Tesla’s electric cars
April 8, 2016 -- Tesla’s new Model 3 is a mass-market electric car designed to take the car maker from a niche player to a high-volume automaker.
Tesla Motors, the upstart electric car maker sending shivers of apprehension through the traditional automotive industry, has unveiled its first venture into the mass market with its prototype new Model 3.
Tesla CEO Elon Musk's home town press conference here was interrupted by the now traditional whooping and hollering of approval from the assembled employees and early adopters of its electric cars.
Musk announced more than 100,000 Model 3 orders with $1,000 deposits had been made, zooming to 276,000 after the press conference. This is amazing and unprecedented for a car which hadn't been seen before, and won’t appear in showrooms in any great numbers until 2018. Production will begin late in 2017.
So these Model 3 orders aren't likely to be firmed up into actual sales any time soon.
Model 3 sales will reach only 12,200 next year, according to Cairn Energy Research Advisors of Boulder, Colorado, while it said Tesla will have shipped only 196,890 by 2020, about 100,000 short of its official guidance. Investment bank Morgan Stanley said total Tesla production of Model S saloons, Model X SUVs and the Model 3 will reach just under 249,000 by 2020, less than half of Tesla's own targets.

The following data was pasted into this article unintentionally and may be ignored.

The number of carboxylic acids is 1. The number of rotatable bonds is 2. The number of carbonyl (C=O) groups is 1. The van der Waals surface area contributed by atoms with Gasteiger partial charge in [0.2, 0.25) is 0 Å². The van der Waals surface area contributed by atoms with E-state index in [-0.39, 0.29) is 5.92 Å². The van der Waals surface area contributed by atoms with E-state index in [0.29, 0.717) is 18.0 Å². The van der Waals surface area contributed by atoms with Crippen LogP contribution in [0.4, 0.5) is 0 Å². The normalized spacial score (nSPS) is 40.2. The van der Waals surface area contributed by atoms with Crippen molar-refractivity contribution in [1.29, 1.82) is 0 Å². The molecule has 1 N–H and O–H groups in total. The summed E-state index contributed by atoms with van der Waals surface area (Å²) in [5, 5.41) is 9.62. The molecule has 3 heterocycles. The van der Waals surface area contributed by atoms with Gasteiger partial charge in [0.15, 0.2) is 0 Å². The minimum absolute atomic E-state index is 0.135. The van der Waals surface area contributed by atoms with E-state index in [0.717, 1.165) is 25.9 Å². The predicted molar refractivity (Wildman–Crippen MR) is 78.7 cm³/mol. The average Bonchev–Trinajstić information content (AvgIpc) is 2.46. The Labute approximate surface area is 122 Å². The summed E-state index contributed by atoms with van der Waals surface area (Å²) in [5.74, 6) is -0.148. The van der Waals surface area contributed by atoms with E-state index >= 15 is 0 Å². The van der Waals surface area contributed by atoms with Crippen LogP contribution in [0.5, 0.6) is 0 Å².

But this didn't stop the enthusiasm of would-be buyers and investors reaching over-the-top levels.
"Model 3 redefines the auto industry. The auto industry has been stuck making Tiffin Boxes for decades and their time is fast coming to an end. There is no way BMW, Porsche, GM, Toyota, Honda or any other existing auto manufacturer can even come close to competing with Tesla Model 3," said Global Equities Research of Redwood Shores, California.
That remains to be seen.
Before the unveiling, the Model 3 was billed as a competitor to workaday battery-electric vehicles like the Chevrolet Bolt, Nissan Leaf, Hyundai Ioniq and BMW i3 Citycar. Not so, said IHS Automotive analyst Stephanie Brinley, because of its size, range and performance.
"Model 3's natural competitive set may be more accurately the (petrol-powered) BMW 3-Series, Audi A4, Mercedes-Benz C-Class, Lincoln MKZ and Cadillac CTS," Brinley said.
This explains why the traditional industry is so nervous about Tesla. It not only appeals to sandal-wearing environmental zealots, but to the well-heeled who also want a vehicle which excites.
Musk announced the price, before tax and government subsidies.
"As for price, it'll be $35,000. And I want to emphasize that even if you buy it at $35,000 — no options at all — this will still be an amazing car."
The 65 KwH Model 3, likely to cost a lot more than $35,000, will scorch from rest to 60mph in 4.4 seconds, will have a range of 225 miles and take one hour for a fast recharge, allegedly. This will allow it to compete with the hottest sports saloons like the BMW M3 and Mercedes C-class AMG. Eventually there will be a coupe, a cabriolet, a small SUV and maybe a pickup truck.
(Story: Neil Winton)